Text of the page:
By Beth Sullivan
Birds are the most fascinating creatures. I do not know anyone who has not wished, at some point, that they could fly like a bird. The more one reads about birds - their lives, challenges, habits and skills - the more you have to be in awe of how such small, fragile creatures survive. Obviously volumes have been written, and courses of studies established, to try and understand the evolution and life histories of these marvelous creatures. Flight, feathers, development, survival strategies are all, to me, miraculous.
|The Song Sparrow frequently nests on the ground, hiding under plant material.|
Time to look for nests
At this time of year we are given the opportunity to look more closely into one aspect of their lives: their nesting. Leaves are off the trees, hiding places revealed and there is no issue of disturbing a feathered family.
Almost all birds make a nest. We have to say almost, because there are species that never make their own nests, but deposit their eggs into the nests of other birds. Cuckoos and Cowbirds are the most notable of these.
|The Chipping Sparrow lines its nest with soft material, and in my yard it is always dog fur.|
Some birds borrow the nests made by other birds. Owls have been known to nest on an osprey platform with material already in place from previous nesters. If the timing is right, the owls, which start laying eggs in the dead of winter, will have their young ready to fledge by the time the ospreys return to claim their platform. Other birds barely scrape out depressions in the sand of a beach, or lay their eggs on a rocky cliff edge neither with much additional material.
|Terns and Plovers barely scrape a depression in the sand, and the nest is often in harm's way.|
But no matter how or where the birds create or use a nest, it is all about where to deposit their eggs. The nests are not to store food; they do not “keep the babies warm” as little children like to assume. Some nests are more protective than others in relation to weather. Each species of bird makes nests characteristic of their species, but always with flourishes of individuality.
Cup nests are the most well known. With a deeper center and higher edges, the eggs are somewhat prevented from rolling out. The smallest bird we have is the Ruby Throated Hummingbird. Their nests are made as if by a fairy: with bits of Lichen, pieces of moss, the fuzzy material that comes from fern fiddleheads as they unfurl in the spring, and it is all wound together with spider-webs - amazing.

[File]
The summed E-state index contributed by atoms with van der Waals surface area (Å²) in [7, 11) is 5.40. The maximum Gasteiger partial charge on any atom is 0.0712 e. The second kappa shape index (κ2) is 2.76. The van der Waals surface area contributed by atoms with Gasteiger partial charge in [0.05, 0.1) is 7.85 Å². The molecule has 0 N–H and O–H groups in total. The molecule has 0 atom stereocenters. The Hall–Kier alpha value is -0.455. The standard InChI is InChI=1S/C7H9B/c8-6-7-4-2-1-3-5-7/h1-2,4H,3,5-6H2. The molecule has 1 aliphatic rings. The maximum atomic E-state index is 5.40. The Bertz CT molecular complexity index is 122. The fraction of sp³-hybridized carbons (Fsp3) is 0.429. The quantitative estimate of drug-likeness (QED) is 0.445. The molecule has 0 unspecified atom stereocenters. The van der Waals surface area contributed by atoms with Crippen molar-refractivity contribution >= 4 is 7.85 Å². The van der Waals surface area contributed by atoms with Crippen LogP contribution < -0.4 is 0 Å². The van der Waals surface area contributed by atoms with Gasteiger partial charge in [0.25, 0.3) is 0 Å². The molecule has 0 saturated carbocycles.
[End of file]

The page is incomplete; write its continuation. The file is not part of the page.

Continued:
|The Eastern Kingbird nest is built in a shrub over water.|
Another cup nest is made by our American Robin. Every Connecticut school child knows it as our State Bird and that their nests are created first out of mud, carried in their beak and fashioned into a cup that hardens and becomes solid and strong when reinforced by woven plant material. The nest withstands winds and rains and a brood of restless hatchlings.
Sticky saliva glues a nest
The nest of the Baltimore Oriole is a creative mystery - a hanging pouch suspended from the end of a delicate branch often over water, or a road even. It has to be strong. A close up of the woven structure is nothing short of amazing, especially considering the birds have only their beaks and feet to do the weaving, all the while hanging onto the site. Part of the secret is in the birds’ saliva which acts as a ‘glue’ of sorts, to reinforce and strengthen.
|The weaving done by the Baltimore Oriole is just amazing.|
A Chimney Swift nest is the best example of this. Using only its special saliva, a Swift brings one stick at a time into a cavity, often a chimney. One by one he ‘glues’ the sticks to the wall of the chimney and adds them one by one into a half cup that is firmly adhered and solid.
|Chimney Swift nests are held together with their saliva glue.|
Woodpeckers as a group, excavate holes in trees for their eggs and young. These nests are certainly more protected from the weather and deter more predators than an open cup nest. Other cavity nesting birds like Tree Swallows, Bluebirds, Chickadees, Titmice, and others, cannot make their own holes, so each year, when the Woodpecker makes a new hole, they leave behind a perfect cavity for another species.
This is a great time to go out and look for nests. While birds generally use their nests only once, it is illegal to remove nests or have them in your possession. Lift your child to look closer, peek inside the nests to look at soft lining, often feathers or plant down. Think of how those little hatchlings quickly turn into young birds eager to stretch their wings and fly. And think of how the marvel of the nest provided that place for them to get a safe start.
Photographs by Beth Sullivan.